Things You'll Need
- Array of materials
Perhaps you are in a play, parade or need a weapon to go with a Halloween costume. The real thing, of course, may hurt someone, but you can make weapon props that will keep everyone safe. One way to start is to sketch out the weapon you wish to make so you know what size and shape components are involved and you can scavenge for them. There are many combinations to make weapon props, and a few simple tips will help start you on your way.
Go for a gun. You can buy a plastic toy gun, cap gun or even water pistol and paint it to resemble the real thing. If you’d rather fashion your own from scratch, create a curved handle out of driftwood or a smooth, curved branch, and attach a metal tube or two to act as the gun’s muzzle. Glue and wire to secure then paint to match the real thing.
Assemble a sword. Get a handle from a knife, ski pole or any other object you would grasp in your palm. Remove anything stuck to the handle and glue on your sword blade. Sword blades can be made from painted cardboard cut into a long, fine tip or a very hard rubber, also painted and cut. To make sure the blade is attached securely, leave about an inch extra on the bottom, cut the extra lengthwise and bend the two tabs to opposite sides of the top of the handle, securing with glue or nails. For an even extra dose of support, wrap a shred of cloth, leather cord or something else around the base of the blade and also glue, wire or nail into place.
Craft a knife. Using the same concept as the sword, find a handle that works with a knife. You can even use the handle off a real knife if you have one you do not mind taking apart. Also like the sword, the knife blade can be made from cardboard or rubber, cut into long triangle and painted. Secure the blade to the handle using the same techniques as the sword.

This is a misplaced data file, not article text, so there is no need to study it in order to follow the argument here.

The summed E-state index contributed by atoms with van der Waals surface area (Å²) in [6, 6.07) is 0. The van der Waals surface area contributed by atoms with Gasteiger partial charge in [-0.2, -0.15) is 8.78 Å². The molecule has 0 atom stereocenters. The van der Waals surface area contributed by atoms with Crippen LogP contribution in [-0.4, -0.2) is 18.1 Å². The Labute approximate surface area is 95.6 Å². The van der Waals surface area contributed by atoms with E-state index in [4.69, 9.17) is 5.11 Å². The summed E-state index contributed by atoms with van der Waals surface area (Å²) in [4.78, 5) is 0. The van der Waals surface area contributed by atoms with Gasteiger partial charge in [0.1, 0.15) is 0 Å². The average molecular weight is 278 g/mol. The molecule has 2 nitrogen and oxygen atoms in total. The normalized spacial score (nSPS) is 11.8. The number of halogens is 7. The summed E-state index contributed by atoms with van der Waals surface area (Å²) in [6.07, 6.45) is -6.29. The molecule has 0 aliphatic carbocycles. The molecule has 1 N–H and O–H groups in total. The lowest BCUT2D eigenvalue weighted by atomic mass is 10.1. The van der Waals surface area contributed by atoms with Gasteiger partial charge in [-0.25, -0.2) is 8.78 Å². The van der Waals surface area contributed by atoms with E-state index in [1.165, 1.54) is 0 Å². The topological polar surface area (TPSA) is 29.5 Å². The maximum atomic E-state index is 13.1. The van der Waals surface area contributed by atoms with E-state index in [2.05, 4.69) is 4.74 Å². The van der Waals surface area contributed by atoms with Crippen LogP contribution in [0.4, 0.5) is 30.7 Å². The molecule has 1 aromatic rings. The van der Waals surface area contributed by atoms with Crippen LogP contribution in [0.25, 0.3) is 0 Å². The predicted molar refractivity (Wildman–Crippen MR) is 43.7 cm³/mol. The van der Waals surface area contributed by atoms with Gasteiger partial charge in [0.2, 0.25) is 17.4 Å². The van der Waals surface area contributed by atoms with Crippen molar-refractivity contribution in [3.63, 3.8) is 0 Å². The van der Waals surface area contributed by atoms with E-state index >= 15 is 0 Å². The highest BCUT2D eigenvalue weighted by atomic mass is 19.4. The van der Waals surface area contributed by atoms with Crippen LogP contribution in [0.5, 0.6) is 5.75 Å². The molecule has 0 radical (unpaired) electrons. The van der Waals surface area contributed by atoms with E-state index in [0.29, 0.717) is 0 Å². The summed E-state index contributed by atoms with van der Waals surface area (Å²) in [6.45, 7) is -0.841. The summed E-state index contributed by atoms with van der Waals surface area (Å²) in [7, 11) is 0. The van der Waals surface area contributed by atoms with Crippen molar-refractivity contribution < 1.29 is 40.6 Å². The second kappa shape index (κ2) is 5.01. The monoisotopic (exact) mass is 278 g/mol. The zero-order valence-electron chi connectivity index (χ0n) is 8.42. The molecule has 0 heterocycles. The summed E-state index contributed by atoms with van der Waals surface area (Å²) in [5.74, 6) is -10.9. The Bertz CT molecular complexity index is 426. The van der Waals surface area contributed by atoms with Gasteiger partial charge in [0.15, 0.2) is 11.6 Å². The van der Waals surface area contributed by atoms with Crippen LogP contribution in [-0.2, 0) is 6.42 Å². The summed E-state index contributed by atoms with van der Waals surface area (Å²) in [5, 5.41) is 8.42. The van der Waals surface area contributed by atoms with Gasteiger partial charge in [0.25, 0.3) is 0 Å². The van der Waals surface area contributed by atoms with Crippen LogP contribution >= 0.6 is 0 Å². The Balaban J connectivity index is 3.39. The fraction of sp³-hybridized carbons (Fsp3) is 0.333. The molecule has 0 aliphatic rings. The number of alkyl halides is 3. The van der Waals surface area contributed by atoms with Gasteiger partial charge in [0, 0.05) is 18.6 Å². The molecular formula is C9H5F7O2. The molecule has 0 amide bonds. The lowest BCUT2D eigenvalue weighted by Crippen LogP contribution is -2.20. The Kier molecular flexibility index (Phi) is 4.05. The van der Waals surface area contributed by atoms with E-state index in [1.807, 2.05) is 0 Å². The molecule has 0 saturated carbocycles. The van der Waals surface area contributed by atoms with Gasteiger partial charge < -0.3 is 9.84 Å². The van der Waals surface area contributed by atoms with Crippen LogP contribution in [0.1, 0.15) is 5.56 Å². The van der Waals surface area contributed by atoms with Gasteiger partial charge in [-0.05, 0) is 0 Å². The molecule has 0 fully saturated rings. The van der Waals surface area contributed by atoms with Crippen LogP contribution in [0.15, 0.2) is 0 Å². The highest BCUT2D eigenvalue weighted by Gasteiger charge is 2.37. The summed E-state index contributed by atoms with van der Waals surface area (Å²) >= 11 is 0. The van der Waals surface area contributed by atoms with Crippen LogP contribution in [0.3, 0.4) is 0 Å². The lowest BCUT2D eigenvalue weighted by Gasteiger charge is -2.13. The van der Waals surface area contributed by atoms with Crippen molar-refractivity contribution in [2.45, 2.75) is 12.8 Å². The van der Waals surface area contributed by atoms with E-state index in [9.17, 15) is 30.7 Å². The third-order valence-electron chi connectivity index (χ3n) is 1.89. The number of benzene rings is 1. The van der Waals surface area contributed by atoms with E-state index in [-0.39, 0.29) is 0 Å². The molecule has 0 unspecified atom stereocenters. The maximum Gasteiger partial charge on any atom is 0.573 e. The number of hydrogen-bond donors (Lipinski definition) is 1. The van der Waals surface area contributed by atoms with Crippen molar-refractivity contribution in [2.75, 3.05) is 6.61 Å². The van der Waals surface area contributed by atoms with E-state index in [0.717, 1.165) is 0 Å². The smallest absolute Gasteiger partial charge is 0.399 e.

Mimic a mace. These medieval weapons are always fun, with their spiked balls attached by chain to a heavy wooden handle. You can use a lighter wood for the handle, as long as it’s a straight stick. Drill a small hole at one end or attach a nail where you can secure a light chain purchased at your local hardware store. For the spiked ball, get a Styrofoam ball and adorn with incense cones dipped in glue for the spikes. Attach the ball to the chain with a wire running through the center of the ball and linking to the chain. Paint the whole thing black.
Heave a hammer. Hammers, meat hooks, screwdrivers and other miscellaneous weaponry can also be made by finding a solid handle from another item, such as a cooking utensil, and fashioning the top part out of Styrofoam chunks, cardboard or foam board.
Texturized paints work well for weaponry. Some paints have a hammered or metal sheen that works well for weapons. Use a mottled color for the weapons, as most people who would walk around with weapons, in a play or otherwise, don’t have weapons that are shiny new. Good places to look for handles or other pieces that can be fashioned into weaponry include your kitchen utensil collection, your garage, a salvage yard or hardware store.
Although it may be tempting to use sheet metal or similar substance for fashioning weapon props, you want to keep the materials soft enough so no one gets hurt. Sheet or other metal may have sharp edges that can maim.